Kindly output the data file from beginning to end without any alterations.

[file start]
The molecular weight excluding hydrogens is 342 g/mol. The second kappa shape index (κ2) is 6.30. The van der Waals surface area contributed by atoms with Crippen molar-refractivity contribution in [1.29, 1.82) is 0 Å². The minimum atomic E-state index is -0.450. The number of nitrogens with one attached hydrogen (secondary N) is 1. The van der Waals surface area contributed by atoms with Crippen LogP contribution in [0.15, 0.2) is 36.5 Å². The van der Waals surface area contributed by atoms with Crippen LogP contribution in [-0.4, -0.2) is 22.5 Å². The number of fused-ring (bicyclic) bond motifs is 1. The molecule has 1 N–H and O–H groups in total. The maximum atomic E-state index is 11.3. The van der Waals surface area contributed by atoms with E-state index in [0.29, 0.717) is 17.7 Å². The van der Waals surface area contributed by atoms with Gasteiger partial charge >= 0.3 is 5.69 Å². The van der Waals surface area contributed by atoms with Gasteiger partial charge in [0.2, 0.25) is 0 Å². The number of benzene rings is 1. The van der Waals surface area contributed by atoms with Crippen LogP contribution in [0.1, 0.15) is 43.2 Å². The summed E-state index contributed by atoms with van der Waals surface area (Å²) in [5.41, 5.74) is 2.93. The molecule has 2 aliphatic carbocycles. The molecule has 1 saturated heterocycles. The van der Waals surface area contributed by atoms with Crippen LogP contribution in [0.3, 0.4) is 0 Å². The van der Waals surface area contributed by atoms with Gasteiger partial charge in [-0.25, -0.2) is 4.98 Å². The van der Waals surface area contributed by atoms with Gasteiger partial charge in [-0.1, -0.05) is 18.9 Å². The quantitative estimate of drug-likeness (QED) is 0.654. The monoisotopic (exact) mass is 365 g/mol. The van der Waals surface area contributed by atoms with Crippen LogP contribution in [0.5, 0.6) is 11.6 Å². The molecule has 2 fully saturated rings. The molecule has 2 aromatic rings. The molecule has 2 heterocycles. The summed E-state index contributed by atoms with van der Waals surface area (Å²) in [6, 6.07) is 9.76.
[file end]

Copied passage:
The molecular weight excluding hydrogens is 342 g/mol. The second kappa shape index (κ2) is 6.30. The van der Waals surface area contributed by atoms with Crippen molar-refractivity contribution in [1.29, 1.82) is 0 Å². The minimum atomic E-state index is -0.450. The number of nitrogens with one attached hydrogen (secondary N) is 1. The van der Waals surface area contributed by atoms with Crippen LogP contribution in [0.15, 0.2) is 36.5 Å². The van der Waals surface area contributed by atoms with Crippen LogP contribution in [-0.4, -0.2) is 22.5 Å². The number of fused-ring (bicyclic) bond motifs is 1. The molecule has 1 N–H and O–H groups in total. The maximum atomic E-state index is 11.3. The van der Waals surface area contributed by atoms with E-state index in [0.29, 0.717) is 17.7 Å². The van der Waals surface area contributed by atoms with Gasteiger partial charge >= 0.3 is 5.69 Å². The van der Waals surface area contributed by atoms with Gasteiger partial charge in [0.2, 0.25) is 0 Å². The number of benzene rings is 1. The van der Waals surface area contributed by atoms with Crippen LogP contribution in [0.1, 0.15) is 43.2 Å². The summed E-state index contributed by atoms with van der Waals surface area (Å²) in [5.41, 5.74) is 2.93. The molecule has 2 aliphatic carbocycles. The molecule has 1 saturated heterocycles. The van der Waals surface area contributed by atoms with Crippen LogP contribution in [0.3, 0.4) is 0 Å². The van der Waals surface area contributed by atoms with Gasteiger partial charge in [-0.25, -0.2) is 4.98 Å². The van der Waals surface area contributed by atoms with Gasteiger partial charge in [-0.1, -0.05) is 18.9 Å². The quantitative estimate of drug-likeness (QED) is 0.654. The monoisotopic (exact) mass is 365 g/mol. The van der Waals surface area contributed by atoms with Crippen LogP contribution in [0.5, 0.6) is 11.6 Å². The molecule has 2 fully saturated rings. The molecule has 2 aromatic rings. The molecule has 2 heterocycles. The summed E-state index contributed by atoms with van der Waals surface area (Å²) in [6, 6.07) is 9.76.